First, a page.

ESA has designed its first stand-alone CubeSat mission for deep space – aimed at targeting a little- known class of asteroid: small in size and rapidly spinning.
Studied in the Concurrent Design Facility, ESA’s highly networked facility for designing novel missions, the ‘Miniaturised – Asteroid Remote Geophysical Observer’, or M–Argo, is a nano-spacecraft based on the CubeSat design employing standardised 10 cm cubic units within which electronic boards can be stacked and subsystems attached.
M–ARGO would be a 12-unit CubeSat – with bodily dimensions of 22 x 22 x 34 cm – that would hitch a ride on the launch of a larger space mission whose trajectory takes it close to beyond Earth orbit – such as large astronomy missions to a Sun–Earth Lagrange point.
The CubeSat would then use its own high-efficiency electric propulsion system to take it into deep space and rendezvous with an asteroid target.
“CubeSats were originally developed for educational purposes, but they have become a cheap and fast method of demonstrating space technologies,” comments Roger Walker, overseeing ESA’s Technology CubeSats.
“But these CubeSat studies assumed the availability of a nearby ‘mothership’ to be relied on for transportation and then communication home. M–Argo by contrast would be completely stand-alone in nature.
“Our CDF study shows the concept is promising and would have a high potential of cutting the entry-level cost of deep-space exploration by about a factor of ten.”
The study confirmed a total of four separate asteroids the CubeSat could reach under its own power – and potentially up to 30 in total – as Roger explains: “They are all less than 50 m in diameter – half the length of a football field – and all rapidly spinning, modelled accordingly to have no remaining surface dust but instead to be monolithic in nature.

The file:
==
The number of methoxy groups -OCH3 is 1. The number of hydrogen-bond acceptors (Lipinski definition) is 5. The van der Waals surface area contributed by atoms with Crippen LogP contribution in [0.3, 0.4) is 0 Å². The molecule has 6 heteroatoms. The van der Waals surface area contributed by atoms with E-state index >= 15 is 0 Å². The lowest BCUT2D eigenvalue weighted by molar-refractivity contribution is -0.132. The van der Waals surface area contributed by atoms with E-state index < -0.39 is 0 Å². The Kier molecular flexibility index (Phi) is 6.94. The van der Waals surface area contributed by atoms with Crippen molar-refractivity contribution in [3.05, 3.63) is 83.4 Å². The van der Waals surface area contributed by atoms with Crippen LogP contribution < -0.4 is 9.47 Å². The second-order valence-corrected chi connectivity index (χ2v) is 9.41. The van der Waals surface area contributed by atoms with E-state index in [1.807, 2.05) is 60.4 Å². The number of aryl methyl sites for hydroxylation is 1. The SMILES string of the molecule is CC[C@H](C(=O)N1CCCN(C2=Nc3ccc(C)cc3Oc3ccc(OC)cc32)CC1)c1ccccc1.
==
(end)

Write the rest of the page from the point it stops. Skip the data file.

“So this would be a quite new type of planetary body to visit, thereby offering the potential for new scientific discoveries.”
M–ARGO would spend around six months surveying its target, using two miniaturised instruments: a multispectral imager and a laser altimeter.
Data would be returned using a specially designed transponder and high-gain antenna array, communicating with existing 15-35 m ESA-operated ‘Estrack’ ground stations, with the potential to be backed up by Italy’s larger 64-m diameter Sardinia Radio Telescope for a greater data return.
M–Argo could be ready launch in mid-2021 at the earliest, assuming that some key technology development starts soon. Most of its key technologies are already available, and the study pinpointed other R&D needed to make it possible – including a CubeSat-sized solar array drive mechanism, electric propulsion and X-band communications, plus radiation hardness of components – to be performed within ESA technology programmes.
The study also considered an alternative mission concept for M–ARGO, as a space weather observatory placed at the Sun–Earth L5 Lagrange Point, hosting a radiation monitor and boom-based magnetometer instrument.
The next step will be to start the key technology developments and find a suitable flight opportunity. Then afterwards the main mission and system definition phase could commence.
While the M-Argo concept is studied, ESA will be marking 30 June, Asteroid Day, and spreading the word on the tiny bodies that Earth shares space with, as both a scientific resource and a potential danger. For more information on Asteroid Day click here.